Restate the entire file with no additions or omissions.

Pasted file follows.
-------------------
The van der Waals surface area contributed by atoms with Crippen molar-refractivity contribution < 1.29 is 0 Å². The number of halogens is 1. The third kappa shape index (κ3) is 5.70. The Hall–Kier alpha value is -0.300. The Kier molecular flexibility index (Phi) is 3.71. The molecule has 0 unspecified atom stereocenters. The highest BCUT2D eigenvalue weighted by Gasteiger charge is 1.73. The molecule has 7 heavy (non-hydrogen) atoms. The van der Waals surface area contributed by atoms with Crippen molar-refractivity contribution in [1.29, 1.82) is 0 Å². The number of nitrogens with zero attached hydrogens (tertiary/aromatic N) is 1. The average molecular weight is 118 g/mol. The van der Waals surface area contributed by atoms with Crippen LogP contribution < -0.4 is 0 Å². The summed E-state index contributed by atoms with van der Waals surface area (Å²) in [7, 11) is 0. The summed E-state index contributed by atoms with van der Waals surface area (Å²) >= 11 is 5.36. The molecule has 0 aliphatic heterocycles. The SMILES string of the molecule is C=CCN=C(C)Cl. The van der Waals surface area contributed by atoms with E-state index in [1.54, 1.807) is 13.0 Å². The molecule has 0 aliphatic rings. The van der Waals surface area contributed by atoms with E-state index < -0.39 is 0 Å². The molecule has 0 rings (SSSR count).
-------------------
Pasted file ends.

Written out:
The van der Waals surface area contributed by atoms with Crippen molar-refractivity contribution < 1.29 is 0 Å². The number of halogens is 1. The third kappa shape index (κ3) is 5.70. The Hall–Kier alpha value is -0.300. The Kier molecular flexibility index (Phi) is 3.71. The molecule has 0 unspecified atom stereocenters. The highest BCUT2D eigenvalue weighted by Gasteiger charge is 1.73. The molecule has 7 heavy (non-hydrogen) atoms. The van der Waals surface area contributed by atoms with Crippen molar-refractivity contribution in [1.29, 1.82) is 0 Å². The number of nitrogens with zero attached hydrogens (tertiary/aromatic N) is 1. The average molecular weight is 118 g/mol. The van der Waals surface area contributed by atoms with Crippen LogP contribution < -0.4 is 0 Å². The summed E-state index contributed by atoms with van der Waals surface area (Å²) in [7, 11) is 0. The summed E-state index contributed by atoms with van der Waals surface area (Å²) >= 11 is 5.36. The molecule has 0 aliphatic heterocycles. The SMILES string of the molecule is C=CCN=C(C)Cl. The van der Waals surface area contributed by atoms with E-state index in [1.54, 1.807) is 13.0 Å². The molecule has 0 aliphatic rings. The van der Waals surface area contributed by atoms with E-state index < -0.39 is 0 Å². The molecule has 0 rings (SSSR count).